• Arizona became the last state to ensure that all low-income children receive health insurance. Under the new program, children whose parents make too much to receive Medicaid but still do not have health insurance will be covered.
  • Pennsylvania legislature adjourned this week without voting on several high-profile bills regarding pension reform, updates to statute of limitations on child sexual abuse cases, abortion restrictions, and anti-discrimination protections. When lawmakers return in September, they will have until November 30 to vote on these bills.  
  • Georgia Court of Appeals ruled that a man who recorded videos up a woman’s skirt did not violate the state’s privacy laws
  • Illinois Gov. Bruce Rauner [R] signed the Citizen Privacy Protection Act into law this week. The legislation would require law enforcement officers to gain court approval for using cell-site simulators (aka stingrays) which can locate and track a person’s cell phone without their knowledge.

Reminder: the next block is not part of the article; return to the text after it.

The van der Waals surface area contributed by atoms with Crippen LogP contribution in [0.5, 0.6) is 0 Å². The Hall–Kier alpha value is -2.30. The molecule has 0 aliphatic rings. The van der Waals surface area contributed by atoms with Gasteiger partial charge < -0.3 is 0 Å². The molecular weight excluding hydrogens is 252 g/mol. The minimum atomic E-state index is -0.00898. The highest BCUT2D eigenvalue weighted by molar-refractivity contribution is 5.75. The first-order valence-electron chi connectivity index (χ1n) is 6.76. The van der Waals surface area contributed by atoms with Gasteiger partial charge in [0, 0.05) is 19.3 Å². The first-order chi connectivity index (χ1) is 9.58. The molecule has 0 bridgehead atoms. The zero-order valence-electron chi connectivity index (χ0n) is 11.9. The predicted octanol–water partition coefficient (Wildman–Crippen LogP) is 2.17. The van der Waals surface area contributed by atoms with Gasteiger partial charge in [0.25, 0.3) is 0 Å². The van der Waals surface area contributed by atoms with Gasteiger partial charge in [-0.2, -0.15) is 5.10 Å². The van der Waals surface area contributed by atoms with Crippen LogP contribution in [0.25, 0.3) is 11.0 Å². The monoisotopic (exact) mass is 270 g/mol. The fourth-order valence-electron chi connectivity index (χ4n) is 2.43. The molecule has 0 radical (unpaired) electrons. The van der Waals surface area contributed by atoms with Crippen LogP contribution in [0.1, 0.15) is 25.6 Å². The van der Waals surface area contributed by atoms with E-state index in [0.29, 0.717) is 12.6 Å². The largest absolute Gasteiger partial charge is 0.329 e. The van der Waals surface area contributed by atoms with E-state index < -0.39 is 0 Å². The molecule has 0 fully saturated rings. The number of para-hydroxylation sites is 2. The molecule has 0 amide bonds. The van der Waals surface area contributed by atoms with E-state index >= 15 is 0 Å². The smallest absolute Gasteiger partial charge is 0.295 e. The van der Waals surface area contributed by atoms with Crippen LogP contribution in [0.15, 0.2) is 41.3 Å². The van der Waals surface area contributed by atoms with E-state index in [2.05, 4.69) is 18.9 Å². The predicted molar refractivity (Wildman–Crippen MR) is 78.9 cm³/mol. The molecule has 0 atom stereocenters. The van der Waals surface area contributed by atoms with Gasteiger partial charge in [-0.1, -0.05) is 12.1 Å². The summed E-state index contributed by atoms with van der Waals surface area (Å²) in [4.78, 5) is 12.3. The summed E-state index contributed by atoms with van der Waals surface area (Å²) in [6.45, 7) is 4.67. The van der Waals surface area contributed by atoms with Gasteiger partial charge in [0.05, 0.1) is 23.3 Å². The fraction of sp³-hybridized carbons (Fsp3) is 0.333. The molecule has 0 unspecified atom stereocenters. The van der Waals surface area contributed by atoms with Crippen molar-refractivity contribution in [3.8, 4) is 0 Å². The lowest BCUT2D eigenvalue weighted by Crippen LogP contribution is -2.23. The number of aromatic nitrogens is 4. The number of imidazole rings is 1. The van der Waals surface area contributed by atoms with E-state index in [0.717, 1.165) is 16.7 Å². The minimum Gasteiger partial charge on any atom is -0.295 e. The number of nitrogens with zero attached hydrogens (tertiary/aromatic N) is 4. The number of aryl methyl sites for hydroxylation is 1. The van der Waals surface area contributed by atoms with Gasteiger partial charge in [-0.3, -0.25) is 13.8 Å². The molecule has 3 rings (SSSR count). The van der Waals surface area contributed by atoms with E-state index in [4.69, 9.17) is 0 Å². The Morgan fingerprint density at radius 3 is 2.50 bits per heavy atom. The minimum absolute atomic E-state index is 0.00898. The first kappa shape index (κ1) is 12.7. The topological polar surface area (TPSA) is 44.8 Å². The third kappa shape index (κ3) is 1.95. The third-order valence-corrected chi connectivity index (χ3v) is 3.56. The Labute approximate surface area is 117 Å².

• Virginia Supreme Court ruled that Gov. Terry McAuliffe’s executive order to restore voting rights to over 200,000 felons exceeded his clemency powers and violated the state constitution. Court held that the governor could only restore voting rights on a case-by-case basis. In response, Gov. McAuliffe [D] said he will sign 200,000 individual restoration orders.
  • US Court of Appeals for the Fourth Circuit struck down North Carolina's voter ID law. The three-judge panel remarked that upholding the law would overlook the "inextricable link between race and politics" in the state.
  • New Jersey Gov. Chris Christie [R] said he would not sign a Democratic proposal to increase the state’s gas tax in exchange for tax reforms, such as eliminating the estate tax, reducing taxes on retirement funds, increasing the Earned Income Tax, and providing new tax breaks for veterans and commuters.
  • Alaska Supreme Court invalidated a state law requiring pregnant minors to obtain parental consent before receiving an abortion. 


Please keep in mind that highlighting a bill does not imply POPVOX endorsement in any way. As always, our goal is to offer one more way to help you stay informed about the complex U.S. legislative system.